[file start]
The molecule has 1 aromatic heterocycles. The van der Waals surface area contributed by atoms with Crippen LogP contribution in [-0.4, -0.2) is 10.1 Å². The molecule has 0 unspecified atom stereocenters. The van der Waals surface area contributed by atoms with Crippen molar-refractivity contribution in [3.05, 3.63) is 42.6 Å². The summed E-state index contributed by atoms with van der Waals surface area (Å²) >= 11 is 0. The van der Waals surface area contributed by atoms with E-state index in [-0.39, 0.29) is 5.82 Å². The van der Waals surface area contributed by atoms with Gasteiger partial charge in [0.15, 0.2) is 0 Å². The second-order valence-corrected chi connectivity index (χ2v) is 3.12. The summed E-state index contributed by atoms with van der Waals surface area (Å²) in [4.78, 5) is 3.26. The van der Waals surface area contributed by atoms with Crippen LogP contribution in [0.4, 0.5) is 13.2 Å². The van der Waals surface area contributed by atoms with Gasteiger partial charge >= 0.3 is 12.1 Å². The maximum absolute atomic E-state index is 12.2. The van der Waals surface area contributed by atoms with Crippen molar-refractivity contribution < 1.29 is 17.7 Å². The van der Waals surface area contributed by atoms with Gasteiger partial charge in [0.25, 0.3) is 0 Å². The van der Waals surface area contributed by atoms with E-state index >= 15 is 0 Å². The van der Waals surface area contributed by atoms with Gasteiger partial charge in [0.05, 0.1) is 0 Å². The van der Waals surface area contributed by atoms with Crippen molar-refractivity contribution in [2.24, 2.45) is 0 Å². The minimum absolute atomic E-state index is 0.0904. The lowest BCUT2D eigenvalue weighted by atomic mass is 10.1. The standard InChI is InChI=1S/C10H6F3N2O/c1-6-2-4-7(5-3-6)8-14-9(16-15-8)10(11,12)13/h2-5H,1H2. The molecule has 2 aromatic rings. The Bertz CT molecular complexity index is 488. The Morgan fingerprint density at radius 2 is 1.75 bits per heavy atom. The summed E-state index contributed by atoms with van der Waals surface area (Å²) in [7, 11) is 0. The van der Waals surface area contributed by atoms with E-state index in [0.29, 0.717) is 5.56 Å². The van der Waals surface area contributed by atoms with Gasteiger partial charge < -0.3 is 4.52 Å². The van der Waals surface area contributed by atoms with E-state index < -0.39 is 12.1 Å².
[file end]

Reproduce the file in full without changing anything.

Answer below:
The molecule has 1 aromatic heterocycles. The van der Waals surface area contributed by atoms with Crippen LogP contribution in [-0.4, -0.2) is 10.1 Å². The molecule has 0 unspecified atom stereocenters. The van der Waals surface area contributed by atoms with Crippen molar-refractivity contribution in [3.05, 3.63) is 42.6 Å². The summed E-state index contributed by atoms with van der Waals surface area (Å²) >= 11 is 0. The van der Waals surface area contributed by atoms with E-state index in [-0.39, 0.29) is 5.82 Å². The van der Waals surface area contributed by atoms with Gasteiger partial charge in [0.15, 0.2) is 0 Å². The second-order valence-corrected chi connectivity index (χ2v) is 3.12. The summed E-state index contributed by atoms with van der Waals surface area (Å²) in [4.78, 5) is 3.26. The van der Waals surface area contributed by atoms with Crippen LogP contribution in [0.4, 0.5) is 13.2 Å². The van der Waals surface area contributed by atoms with Gasteiger partial charge >= 0.3 is 12.1 Å². The maximum absolute atomic E-state index is 12.2. The van der Waals surface area contributed by atoms with Crippen molar-refractivity contribution < 1.29 is 17.7 Å². The van der Waals surface area contributed by atoms with Gasteiger partial charge in [0.25, 0.3) is 0 Å². The van der Waals surface area contributed by atoms with E-state index >= 15 is 0 Å². The van der Waals surface area contributed by atoms with Gasteiger partial charge in [0.05, 0.1) is 0 Å². The van der Waals surface area contributed by atoms with Crippen molar-refractivity contribution in [2.24, 2.45) is 0 Å². The minimum absolute atomic E-state index is 0.0904. The lowest BCUT2D eigenvalue weighted by atomic mass is 10.1. The standard InChI is InChI=1S/C10H6F3N2O/c1-6-2-4-7(5-3-6)8-14-9(16-15-8)10(11,12)13/h2-5H,1H2. The molecule has 2 aromatic rings. The Bertz CT molecular complexity index is 488. The Morgan fingerprint density at radius 2 is 1.75 bits per heavy atom. The summed E-state index contributed by atoms with van der Waals surface area (Å²) in [7, 11) is 0. The van der Waals surface area contributed by atoms with E-state index in [0.29, 0.717) is 5.56 Å². The van der Waals surface area contributed by atoms with Gasteiger partial charge < -0.3 is 4.52 Å². The van der Waals surface area contributed by atoms with E-state index < -0.39 is 12.1 Å².